As part of this process Cremin presented Phelan and Beattie’s proposals to the Apprentice Boys of Derry, who, she says, “have been receptive. It’s definitely a leap of faith for them, but they do like the idea of welcoming other communities into that space.”
Public sculpture survives by consent. Whether it’s a memorial to an otherwise long-forgotten general, or a more abstract art work, neglecting to anticipate or engage with the idea of consent has been the downfall of many a project.
When three of Antony Gormley’s signature human figures were sited on the Derry Walls in 1987, Gormley said he wanted the work to be “a poultice, and a benign piece that related to the feelings of the people in that place and their situation”. In a BBC interview, remembering the installation of the works, Gormley describes how “a sullen group of Protestant kids” met the work that was meant to relate to their feelings.
“They set the bonfire around it. The final act was throwing a tyre around its neck and then pouring petrol on it. Then throwing the petrol can onto the fire . . . This was excellent. This was the work as poultice throwing violence and evil onto itself that would otherwise be experienced in other ways.”
Another way of viewing it would be as work imposed on a community, and a community reacting against being told how to feel about themselves by an outside agent who didn’t get how having a looming figure, looking down on them from above, might inspire different, less poulticey feelings. The sculptures were ultimately removed. (In 2001, one was resited on the East Wall bastion, overlooking the Millennium Forum theatre.)
Other public artworks have fared better. Leo Higgins’s Home, at the junction of Buckingham Street and Sean MacDermott Street in Dublin’s north inner city, is a memorial to those who have died as a result of heroin. When the flame was cast, local people went to the foundry to throw mementoes of loved ones into the molten bronze. This sort of symbolism is not immediate to those who don’t know the story, yet it makes the memorial meaningful to those closest to it. It was unveiled in 2007 by then president Mary McAleese.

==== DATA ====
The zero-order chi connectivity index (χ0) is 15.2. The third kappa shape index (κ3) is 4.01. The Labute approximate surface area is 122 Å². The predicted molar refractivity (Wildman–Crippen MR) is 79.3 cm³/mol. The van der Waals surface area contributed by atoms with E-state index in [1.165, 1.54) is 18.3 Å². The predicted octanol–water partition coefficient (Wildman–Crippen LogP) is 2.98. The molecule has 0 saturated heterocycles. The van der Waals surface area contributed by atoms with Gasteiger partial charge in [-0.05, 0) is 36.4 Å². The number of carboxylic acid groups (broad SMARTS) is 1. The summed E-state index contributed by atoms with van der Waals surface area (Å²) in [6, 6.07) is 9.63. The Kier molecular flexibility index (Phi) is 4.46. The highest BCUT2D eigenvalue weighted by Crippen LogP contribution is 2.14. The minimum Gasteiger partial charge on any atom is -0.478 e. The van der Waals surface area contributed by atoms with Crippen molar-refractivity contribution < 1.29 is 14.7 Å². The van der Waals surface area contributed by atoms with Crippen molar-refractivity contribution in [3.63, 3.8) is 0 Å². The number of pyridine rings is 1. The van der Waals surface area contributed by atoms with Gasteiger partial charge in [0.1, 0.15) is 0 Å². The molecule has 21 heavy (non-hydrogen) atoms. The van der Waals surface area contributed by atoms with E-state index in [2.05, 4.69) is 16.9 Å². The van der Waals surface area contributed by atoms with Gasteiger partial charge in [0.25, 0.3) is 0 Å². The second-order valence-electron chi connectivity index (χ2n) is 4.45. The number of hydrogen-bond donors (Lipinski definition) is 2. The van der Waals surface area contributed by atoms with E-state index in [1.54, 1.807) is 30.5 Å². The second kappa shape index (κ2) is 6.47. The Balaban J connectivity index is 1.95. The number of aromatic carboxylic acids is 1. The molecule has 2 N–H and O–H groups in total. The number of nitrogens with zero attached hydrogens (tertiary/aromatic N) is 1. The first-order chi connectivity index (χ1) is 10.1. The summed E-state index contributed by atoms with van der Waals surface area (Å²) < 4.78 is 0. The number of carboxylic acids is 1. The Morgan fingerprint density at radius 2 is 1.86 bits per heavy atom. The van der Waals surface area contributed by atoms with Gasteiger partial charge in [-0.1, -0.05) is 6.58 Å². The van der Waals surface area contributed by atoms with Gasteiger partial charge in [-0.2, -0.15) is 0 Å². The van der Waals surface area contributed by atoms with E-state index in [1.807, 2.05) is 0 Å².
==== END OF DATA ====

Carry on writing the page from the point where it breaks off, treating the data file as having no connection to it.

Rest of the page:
Thinking about commemorations has matured over time. In 1982, Maya Lin’s Memorial to Veterans of the Vietnam War rewrote the script, and made its own powerful mockery of all those grandiloquent bronze horsemen. A wall sunk into the ground in Washington DC is etched with the almost 60,000 names of the dead and missing. Lin made space for more to be added over time. It is a quiet place of contemplation and reflection, and manages the issue of how to commemorate something in which there is no black and white, only shades of grey.
The temporary nature of the Walker Plinth commissions echoes London's very popular and engaging Fourth Plinth in Trafalgar Square, site of many memorable works, that are no less powerful for their lack of longevity. Gormley had a spot there, where he invited members of the public to spend time aloft, being the artwork themselves.
In 2010, Yinka Shonibare’s scale model of Nelson’s HMS Victory was sealed in a huge bottle, and bore batiked sails, testament to the wave of colonisation and concomitant responsibility to multiculturalism that came with Britain’s overseas victories. Unlike a bronze figure of Nelson himself, the work gave rise to plenty of fascinating thoughts and conversations, even among those who scratched their heads and wondered: yes, but is it art?
The Walker Plinth commissions are aiming to create a space for something similar.
“It’s trying to flip it on its head,” agrees Cremin. “You’re having this global movement, moving these statues, but what do you put in their place? They are symbols of oppression, so it’s a good thing they’re gone. You can’t expect things to stay the same, and our public spaces need to reflect that. You reflect your current society, not one of the past that was oppressive of certain sections, or of that tradition that said that one specific person can be held higher, that one person makes the action. What Alan and David are doing is more about collective action.”
The new Dublin City Council Sculpture Dublin, a significant public art initiative, launches with commissions of six artworks in the city, five permanent (in Ballyfermot, Bushy Park, Finglas, Smithfield Square and St Anne's Park) and one temporary (the empty O'Connell Plinth outside City Hall), as well as a plan to make sculpture in the city more engaging. With the support of the Hugh Lane, and Visual Artists Ireland, the commissions will be awarded this year and realised in 2021.
Looking at the fate of many “permanent” public sculptures of the past, making something that people will have to live with, like it or not, is a tricky proposition. Watch this space.